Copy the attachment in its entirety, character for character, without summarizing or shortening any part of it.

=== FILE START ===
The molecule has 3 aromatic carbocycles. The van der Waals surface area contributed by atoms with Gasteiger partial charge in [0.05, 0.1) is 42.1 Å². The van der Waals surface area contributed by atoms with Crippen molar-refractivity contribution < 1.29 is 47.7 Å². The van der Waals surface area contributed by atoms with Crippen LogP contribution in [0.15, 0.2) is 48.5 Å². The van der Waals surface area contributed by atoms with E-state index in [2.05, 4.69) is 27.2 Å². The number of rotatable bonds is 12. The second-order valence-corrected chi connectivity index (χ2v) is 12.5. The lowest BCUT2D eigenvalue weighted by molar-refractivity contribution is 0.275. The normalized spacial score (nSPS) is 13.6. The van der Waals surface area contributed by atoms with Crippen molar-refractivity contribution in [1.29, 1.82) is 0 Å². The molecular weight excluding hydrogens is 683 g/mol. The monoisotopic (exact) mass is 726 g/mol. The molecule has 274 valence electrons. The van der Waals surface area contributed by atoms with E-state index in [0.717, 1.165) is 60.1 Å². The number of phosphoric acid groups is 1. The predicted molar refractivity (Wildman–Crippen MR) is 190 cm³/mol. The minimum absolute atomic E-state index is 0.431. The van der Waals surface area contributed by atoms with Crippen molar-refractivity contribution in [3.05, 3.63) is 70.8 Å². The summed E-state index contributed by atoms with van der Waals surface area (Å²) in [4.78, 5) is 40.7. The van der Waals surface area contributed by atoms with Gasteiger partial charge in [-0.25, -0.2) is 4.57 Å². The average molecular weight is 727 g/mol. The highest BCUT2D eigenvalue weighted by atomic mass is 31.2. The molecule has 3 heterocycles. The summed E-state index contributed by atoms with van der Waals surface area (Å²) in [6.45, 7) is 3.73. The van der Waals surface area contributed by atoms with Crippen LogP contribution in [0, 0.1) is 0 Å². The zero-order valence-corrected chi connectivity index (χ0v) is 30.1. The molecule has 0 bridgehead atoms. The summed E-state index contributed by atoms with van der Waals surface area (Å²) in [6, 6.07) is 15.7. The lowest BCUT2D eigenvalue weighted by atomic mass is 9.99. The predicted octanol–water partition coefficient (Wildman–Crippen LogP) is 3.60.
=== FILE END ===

The molecule has 3 aromatic carbocycles. The van der Waals surface area contributed by atoms with Gasteiger partial charge in [0.05, 0.1) is 42.1 Å². The van der Waals surface area contributed by atoms with Crippen molar-refractivity contribution < 1.29 is 47.7 Å². The van der Waals surface area contributed by atoms with Crippen LogP contribution in [0.15, 0.2) is 48.5 Å². The van der Waals surface area contributed by atoms with E-state index in [2.05, 4.69) is 27.2 Å². The number of rotatable bonds is 12. The second-order valence-corrected chi connectivity index (χ2v) is 12.5. The lowest BCUT2D eigenvalue weighted by molar-refractivity contribution is 0.275. The normalized spacial score (nSPS) is 13.6. The van der Waals surface area contributed by atoms with Crippen molar-refractivity contribution in [1.29, 1.82) is 0 Å². The molecular weight excluding hydrogens is 683 g/mol. The monoisotopic (exact) mass is 726 g/mol. The molecule has 274 valence electrons. The van der Waals surface area contributed by atoms with E-state index in [0.717, 1.165) is 60.1 Å². The number of phosphoric acid groups is 1. The predicted molar refractivity (Wildman–Crippen MR) is 190 cm³/mol. The minimum absolute atomic E-state index is 0.431. The van der Waals surface area contributed by atoms with Crippen molar-refractivity contribution in [3.05, 3.63) is 70.8 Å². The summed E-state index contributed by atoms with van der Waals surface area (Å²) in [4.78, 5) is 40.7. The van der Waals surface area contributed by atoms with Gasteiger partial charge in [-0.25, -0.2) is 4.57 Å². The average molecular weight is 727 g/mol. The highest BCUT2D eigenvalue weighted by atomic mass is 31.2. The molecule has 3 heterocycles. The summed E-state index contributed by atoms with van der Waals surface area (Å²) in [6.45, 7) is 3.73. The van der Waals surface area contributed by atoms with Crippen LogP contribution in [0, 0.1) is 0 Å². The zero-order valence-corrected chi connectivity index (χ0v) is 30.1. The molecule has 0 bridgehead atoms. The summed E-state index contributed by atoms with van der Waals surface area (Å²) in [6, 6.07) is 15.7. The lowest BCUT2D eigenvalue weighted by atomic mass is 9.99. The predicted octanol–water partition coefficient (Wildman–Crippen LogP) is 3.60.